At the impressionable age of eighteen in the 2000 US presidential election at a small church in Fort Myers, Florida, I arbitrarily cast my vote. I didn’t read the paper, watch the news, or vote in the primaries. I chose Dubya in the little voting booth and decisively punched my chad (no hanging or pregnant chads here!) and went on with my life. I wasn’t particularly proud of the vote at the time. My parents rarely discussed politics with me (I, being an obnoxious teenager, they being conservatives) and I had no idea who they voted for until after the voting was over. In the 1980’s my dad paid cash for a new boat, house, and cars. We traveled to Europe and took cruises around the Caribbean. My mom chaired a charity ball, where I (one of the privileged children allowed into the ball) donned a white dress; ruched at the torso and chiffon at the knees with a black cropped jacket—short sleeved, sparkly, with pouffy sleeves.
But an outfit is not an outfit without a Hair Concept. Is that really a thing? Yes it is!
I wore the dress and French braid hair concept at the Ritz Carlton in Naples, FL. This girl I know did some sculptures that, now that I think about it, kind of reminds me of that place. These memories: riding horses at summer camp, learning to sail, snorkeling in the Virgin Islands, and playing outside with wholesome neighborhood kids, defined the ideal political state for me. Perhaps I connected this time with republican ideals and thus voted for Bush? It wouldn’t be much of a stretch, but I never really read into it at the time.
The next August I flew into Bradley International Airport to attend Wesleyan University in Middletown, Connecticut. Surrounded by new ideologies and non-Christians I felt encouraged to explore these new, previously taboo, ideas. I heard a lot of complaining about “the man” and recognized an acute attention to the faults of the United States. The fact that I mentioned, on several occasions, in the company of these “progressive thinkers” that I, in fact, voted for Gore, and was therefore clearly disparate from the bumbling idiocy of Florida, reveals that I was more interested in talking about most anything other than politics. Admitting to voting for Bush would’ve meant a barrage of questions. Questions would lead to a debate that (at that time) I would’ve entitled, The World’s Most Boring Conversation Ever.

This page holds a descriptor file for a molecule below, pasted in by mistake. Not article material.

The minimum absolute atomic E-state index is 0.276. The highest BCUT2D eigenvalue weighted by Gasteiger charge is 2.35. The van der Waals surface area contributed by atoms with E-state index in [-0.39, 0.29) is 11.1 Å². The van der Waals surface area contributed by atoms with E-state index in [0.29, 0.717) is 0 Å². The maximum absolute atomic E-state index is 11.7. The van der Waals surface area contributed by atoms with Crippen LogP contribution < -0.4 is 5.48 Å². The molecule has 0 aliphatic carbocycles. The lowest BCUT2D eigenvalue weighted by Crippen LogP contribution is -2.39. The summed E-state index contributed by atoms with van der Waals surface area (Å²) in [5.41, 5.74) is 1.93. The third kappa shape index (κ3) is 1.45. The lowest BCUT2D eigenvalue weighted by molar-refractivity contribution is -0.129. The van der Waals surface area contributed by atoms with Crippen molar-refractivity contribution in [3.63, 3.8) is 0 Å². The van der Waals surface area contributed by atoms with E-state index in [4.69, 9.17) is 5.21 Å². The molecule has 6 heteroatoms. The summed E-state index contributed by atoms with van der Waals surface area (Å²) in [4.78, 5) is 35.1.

My little white lie reveals a total lack of political conviction. There was a lot of complaining about things I had never heard complaints about. “White people are too privileged.” “Americans are stupid and don’t care about the environment.” Growing up I intensely enjoyed the Floridian wildlife: catching and watching hundreds of different species from barracudas to coral snakes to panthers to manatees, I felt protective of these creatures. I invented a portable photometer to measure water clarity (it would replace the Secchi disk)! Surely I was an environmentalist?
I liked to paint and wear weird clothing. Surely I was avant-garde? I was as hip as these hipsters? But still, I never related to the incessant airing of grievances against “the (ever oppressive) man”. I thought that I must not be passionate about politics. I didn’t really know where I stood and didn’t think much about it.
Just after September 11, 2001 I went to an on-campus vigil. I was confused, and mostly sad and worried about the people suffering as the world trade center smoldered. I don’t remember really listening what the speakers had to say (again, a testament to my lack of interest in politics), but the last one, a student, ended his thoughts with a chant of, “No More War.” My heart started pounding and I felt enraged and even offended to be enveloped by this stupidly idealistic cry. I looked to the outer bounds of these chanting twenty-somethings to see a group of 20 or so Middletown residents, some with children, protesting the hippified plea with “U-S-A”. I knew then that I may have a little bit of hippie in me, but I was no liberal. I did not chant along with either group, because chanting, frankly, is just un-cool. My political disinterest remained and I mostly remained silent when politics were discussed still mostly thinking it was a boring topic.
Two semesters and I was off to a summer job in northern Maine as a white water rafting guide. The river manager of the rafting company and I immediately hit it off and haven’t been apart since. He served in the Marine Corps from 1992-1996 and I feel fortunate to know a veteran’s perspective when forming my political opinions. Understanding the importance of morale for troops in war times was important in my understanding of the war on terror, and specifically the war on Iraq. Fighting against terrorists didn’t seem like such a bad idea. Plus, to be honest, the “Hey y’all watch this!” mentality appeals to me in most activities.